Midfield powerhouse Kalum King flashes a warning to his Down colleagues as they put the final touches to preparations for Sunday’s Ulster championship semi-final against reigning All-Ireland champions Donegal.
“While much was made of our quarter-final victory over Derry, the fact of the matter is that we cannot afford to concede the score that they got when we face Donegal. That’s the blunt truth,” declares the Bryansford clubman.
In overcoming the Oak Leaf side by 2-17 to 1-15, Down looked particularly vulnerable at the back in the first-half when Eoin Bradley in particular ran riot, thriving on bountiful possession and scoring virtually at will.
While Down tightened up considerably after the break and went on to score 2-5 in a dominant expression of their all-round skills, King is adamant that the Mourne attack will find life much more difficult at Kingspan Breffni Park on Sunday.
“While we were delighted to take the win over Derry, we knew that we had plenty of work to do and we have certainly been putting in the hard yards on the training ground,” points out King.
Manager James McCartan’s decision to blood new players during the league — injuries and emigration forced his hand in this regard — certainly paid handsome dividends at Celtic Park where players like Ryan Boyle and Niall Madine in particular stood up to the mark.
Now King feels that the team as a unit have matured as a result of the experience they gained in the league, even though the end product was relegation to Division Two.
Down suffered a chastening experience, of course, at the hands of Donegal in last year’s Ulster final when they were beaten by 2-18 to 0-13, the outcome of the match never having been in doubt from an early stage.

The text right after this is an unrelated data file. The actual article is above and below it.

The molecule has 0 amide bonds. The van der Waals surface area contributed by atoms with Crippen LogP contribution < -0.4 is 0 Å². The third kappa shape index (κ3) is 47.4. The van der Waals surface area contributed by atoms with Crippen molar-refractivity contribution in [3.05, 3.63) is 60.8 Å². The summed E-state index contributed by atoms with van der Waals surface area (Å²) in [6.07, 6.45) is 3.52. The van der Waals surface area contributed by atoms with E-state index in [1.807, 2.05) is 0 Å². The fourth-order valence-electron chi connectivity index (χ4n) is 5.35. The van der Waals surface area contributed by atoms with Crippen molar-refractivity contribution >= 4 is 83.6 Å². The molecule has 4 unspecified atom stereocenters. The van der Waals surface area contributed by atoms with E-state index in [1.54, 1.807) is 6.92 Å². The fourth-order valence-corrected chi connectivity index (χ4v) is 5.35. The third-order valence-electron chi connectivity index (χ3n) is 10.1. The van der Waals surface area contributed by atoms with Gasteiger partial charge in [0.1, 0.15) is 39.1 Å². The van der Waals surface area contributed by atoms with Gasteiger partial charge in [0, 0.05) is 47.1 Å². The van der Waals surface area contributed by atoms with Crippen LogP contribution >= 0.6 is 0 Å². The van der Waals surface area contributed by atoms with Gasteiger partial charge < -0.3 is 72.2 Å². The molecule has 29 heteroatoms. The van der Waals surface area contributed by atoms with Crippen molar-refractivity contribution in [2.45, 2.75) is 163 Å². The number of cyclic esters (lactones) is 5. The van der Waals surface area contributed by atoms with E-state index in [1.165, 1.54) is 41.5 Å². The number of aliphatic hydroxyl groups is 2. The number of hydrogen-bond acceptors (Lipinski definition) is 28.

“We were of course beaten by Donegal in the league earlier this year but in a lot of our games, notably those against Tyrone and Cork, we were not too far away,” recalls King. “The new players have settled in well and the team is more balanced now.”
As well as anchoring the midfield against Derry, King still found time to surge forward and pirate a score and also relieve pressure in defence when Derry strove to pull the game out of the fire in the closing minutes.
“James had told me not to venture too far up the field but when I saw the way opening up for me at one stage I couldn’t resist going for the score and thankfully it went over,” smiles King.
Along with Kevin McKernan he now forms one of the best midfield pairings in the country and it is worth bearing in mind that prior to beating Derry, Down had overcame Kildare in their final game of the league which they won by 3-13 to 1-12.
This means that in two games they have scored an impressive six goals — a statistic that not too many counties can currently match. But King insists that garnering scores against Donegal’s watertight defence in which Neil McGee, Anthony Thompson, Frank McGlynn and Eamon McGee are key figures, will not be easy.
“We will have to take every chance and we certainly cannot afford to allow them to get anything like the score that Derry got against us,” raps King.